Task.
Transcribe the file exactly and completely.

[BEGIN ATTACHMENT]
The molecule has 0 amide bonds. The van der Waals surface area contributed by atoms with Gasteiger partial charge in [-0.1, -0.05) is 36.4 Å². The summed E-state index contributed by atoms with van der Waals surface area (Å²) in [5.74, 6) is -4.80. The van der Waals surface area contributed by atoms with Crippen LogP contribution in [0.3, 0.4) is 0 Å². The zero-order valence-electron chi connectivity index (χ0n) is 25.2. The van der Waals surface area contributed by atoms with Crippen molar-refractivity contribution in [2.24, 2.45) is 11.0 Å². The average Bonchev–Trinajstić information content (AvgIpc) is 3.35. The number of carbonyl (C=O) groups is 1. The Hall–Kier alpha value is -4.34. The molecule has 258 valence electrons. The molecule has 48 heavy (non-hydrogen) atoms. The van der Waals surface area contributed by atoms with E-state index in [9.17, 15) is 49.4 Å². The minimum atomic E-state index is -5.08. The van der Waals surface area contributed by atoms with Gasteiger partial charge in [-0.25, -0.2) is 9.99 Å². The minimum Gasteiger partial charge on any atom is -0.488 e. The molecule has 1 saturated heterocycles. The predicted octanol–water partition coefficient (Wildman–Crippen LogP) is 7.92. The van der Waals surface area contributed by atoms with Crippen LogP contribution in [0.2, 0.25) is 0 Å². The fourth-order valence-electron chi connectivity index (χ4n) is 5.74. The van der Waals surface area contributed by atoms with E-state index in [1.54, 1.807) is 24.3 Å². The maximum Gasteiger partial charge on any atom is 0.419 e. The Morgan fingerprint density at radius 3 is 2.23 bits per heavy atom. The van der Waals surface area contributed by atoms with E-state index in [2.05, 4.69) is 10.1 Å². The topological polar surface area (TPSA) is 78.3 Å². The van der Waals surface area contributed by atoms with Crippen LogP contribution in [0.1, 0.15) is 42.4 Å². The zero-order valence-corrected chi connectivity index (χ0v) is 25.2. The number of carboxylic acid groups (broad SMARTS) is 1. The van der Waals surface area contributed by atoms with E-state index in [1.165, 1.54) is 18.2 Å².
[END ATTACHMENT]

The molecule has 0 amide bonds. The van der Waals surface area contributed by atoms with Gasteiger partial charge in [-0.1, -0.05) is 36.4 Å². The summed E-state index contributed by atoms with van der Waals surface area (Å²) in [5.74, 6) is -4.80. The van der Waals surface area contributed by atoms with Crippen LogP contribution in [0.3, 0.4) is 0 Å². The zero-order valence-electron chi connectivity index (χ0n) is 25.2. The van der Waals surface area contributed by atoms with Crippen molar-refractivity contribution in [2.24, 2.45) is 11.0 Å². The average Bonchev–Trinajstić information content (AvgIpc) is 3.35. The number of carbonyl (C=O) groups is 1. The Hall–Kier alpha value is -4.34. The molecule has 258 valence electrons. The molecule has 48 heavy (non-hydrogen) atoms. The van der Waals surface area contributed by atoms with E-state index in [9.17, 15) is 49.4 Å². The minimum atomic E-state index is -5.08. The van der Waals surface area contributed by atoms with Gasteiger partial charge in [-0.25, -0.2) is 9.99 Å². The minimum Gasteiger partial charge on any atom is -0.488 e. The molecule has 1 saturated heterocycles. The predicted octanol–water partition coefficient (Wildman–Crippen LogP) is 7.92. The van der Waals surface area contributed by atoms with Crippen LogP contribution in [0.2, 0.25) is 0 Å². The fourth-order valence-electron chi connectivity index (χ4n) is 5.74. The van der Waals surface area contributed by atoms with E-state index in [1.54, 1.807) is 24.3 Å². The maximum Gasteiger partial charge on any atom is 0.419 e. The Morgan fingerprint density at radius 3 is 2.23 bits per heavy atom. The van der Waals surface area contributed by atoms with E-state index in [2.05, 4.69) is 10.1 Å². The topological polar surface area (TPSA) is 78.3 Å². The van der Waals surface area contributed by atoms with Crippen LogP contribution in [0.1, 0.15) is 42.4 Å². The zero-order valence-corrected chi connectivity index (χ0v) is 25.2. The number of carboxylic acid groups (broad SMARTS) is 1. The van der Waals surface area contributed by atoms with E-state index in [1.165, 1.54) is 18.2 Å².